Great Lakes
Rachel Schultz, associate professor of wetland science at SUNY Brockport, looks at an invasive cattail species as she visits sites of her wetlands research project on Lake Ontario at Braddock Bay in Greece, New York, on July 29, 2020. . Image by Zbigniew Bzdak / Chicago Tribune. United States, 2020.

NY - The wilds of one Lake Ontario bay reveal how coastal habitats suffer from changing climate, human choices

GREECE, N.Y. — Lake Ontario is more swamp than mighty Great Lake at the edge of Braddock Bay, where 15-foot cattails rustle in the breeze.

The wetland is thick with the giant invasive plants. They stretch from the coastal forest into the bay, obscuring the view of the choppy open water beyond the peninsula that shields the calm inlet.

Somewhere among the cattails is wetland scientist Rachel Schultz, tromping through the soupy muck in knee-high wading boots. She's talking with graduate student Sarah Kirkpatrick, and while her voice is audible, the wall of vegetation obscures the two scientists from view even though they stand only a few yards off in the marsh.

The Braddock Bay ecosystem where Schultz and Kirkpatrick are conducting a series of studies is a prime example of how climate change and fluctuating levels on Lake Ontario have altered the shoreline habitat. Only minutes away from the residential neighborhoods of Rochester and its suburb Greece in upstate New York, the marshland on the central Lake Ontario shore provides a series of clues about how more precipitation, warmer temperatures and a historically high lake have changed the natural environment.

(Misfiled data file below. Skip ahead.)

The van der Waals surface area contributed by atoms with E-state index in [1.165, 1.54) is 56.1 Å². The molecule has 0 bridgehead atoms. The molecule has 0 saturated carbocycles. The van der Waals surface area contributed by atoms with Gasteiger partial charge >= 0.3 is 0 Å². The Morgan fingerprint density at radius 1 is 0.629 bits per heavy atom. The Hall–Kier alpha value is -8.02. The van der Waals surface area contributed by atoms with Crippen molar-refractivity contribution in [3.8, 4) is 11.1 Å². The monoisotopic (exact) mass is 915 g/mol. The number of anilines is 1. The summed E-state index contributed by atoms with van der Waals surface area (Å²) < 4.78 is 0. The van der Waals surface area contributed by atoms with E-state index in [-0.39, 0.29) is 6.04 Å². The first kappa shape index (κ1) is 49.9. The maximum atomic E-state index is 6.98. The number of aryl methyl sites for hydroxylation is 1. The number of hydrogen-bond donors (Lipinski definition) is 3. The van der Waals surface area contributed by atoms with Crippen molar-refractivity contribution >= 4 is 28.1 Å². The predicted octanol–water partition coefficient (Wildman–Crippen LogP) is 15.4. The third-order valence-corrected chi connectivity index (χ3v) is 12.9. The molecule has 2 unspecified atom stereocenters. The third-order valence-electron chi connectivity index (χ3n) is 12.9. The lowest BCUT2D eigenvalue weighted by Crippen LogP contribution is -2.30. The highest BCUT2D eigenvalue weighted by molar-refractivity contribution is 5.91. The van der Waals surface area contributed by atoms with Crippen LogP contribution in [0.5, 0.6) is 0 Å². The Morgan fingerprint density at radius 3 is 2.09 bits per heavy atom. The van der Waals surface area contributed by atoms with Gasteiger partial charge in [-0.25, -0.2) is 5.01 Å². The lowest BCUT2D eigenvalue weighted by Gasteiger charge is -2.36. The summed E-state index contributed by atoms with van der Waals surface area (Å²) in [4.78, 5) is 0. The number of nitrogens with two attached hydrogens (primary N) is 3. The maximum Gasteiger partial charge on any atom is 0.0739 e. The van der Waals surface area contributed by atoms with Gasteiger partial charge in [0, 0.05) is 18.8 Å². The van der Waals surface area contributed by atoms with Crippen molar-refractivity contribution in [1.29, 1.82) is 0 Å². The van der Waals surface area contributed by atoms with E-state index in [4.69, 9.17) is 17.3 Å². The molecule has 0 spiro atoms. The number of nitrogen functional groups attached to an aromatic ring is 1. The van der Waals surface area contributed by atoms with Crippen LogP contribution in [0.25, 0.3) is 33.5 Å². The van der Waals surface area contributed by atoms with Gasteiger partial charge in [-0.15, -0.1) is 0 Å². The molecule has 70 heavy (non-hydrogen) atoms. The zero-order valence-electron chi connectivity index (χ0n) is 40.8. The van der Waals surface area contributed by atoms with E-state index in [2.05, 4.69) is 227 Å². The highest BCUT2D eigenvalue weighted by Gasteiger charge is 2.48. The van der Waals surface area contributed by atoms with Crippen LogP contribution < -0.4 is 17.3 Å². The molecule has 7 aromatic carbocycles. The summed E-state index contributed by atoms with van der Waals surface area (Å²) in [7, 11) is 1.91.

Great Lakes wetlands like the ecosystem in Braddock Bay are particularly susceptible and have been lost at a higher rate than other types of ecosystems, Schultz said. Throughout the Great Lakes basin, about 70% of wetlands have vanished, and coastal areas in particular have lost 50% of their wetlands, mainly because of urban development and agriculture.


The cattails are one of the most noticeable warning signs of a changing coast. Braddock Bay has been inundated with high water two of the last four years, and while flooding has provided complicated challenges for coastal residents, business owners and the natural shore, the fluctuation of levels and how humans regulate them also alters the wetlands.

While higher highs grab headlines, since the mid-1960s, Lake Ontario also has experienced a lack of low lake levels compared with its Great Lakes counterparts. Man-made regulation of the lake’s outflow reduced some fluctuations in water levels, helping the invasive variety of cattail crowd out other plants better suited for lower water conditions.

Read more.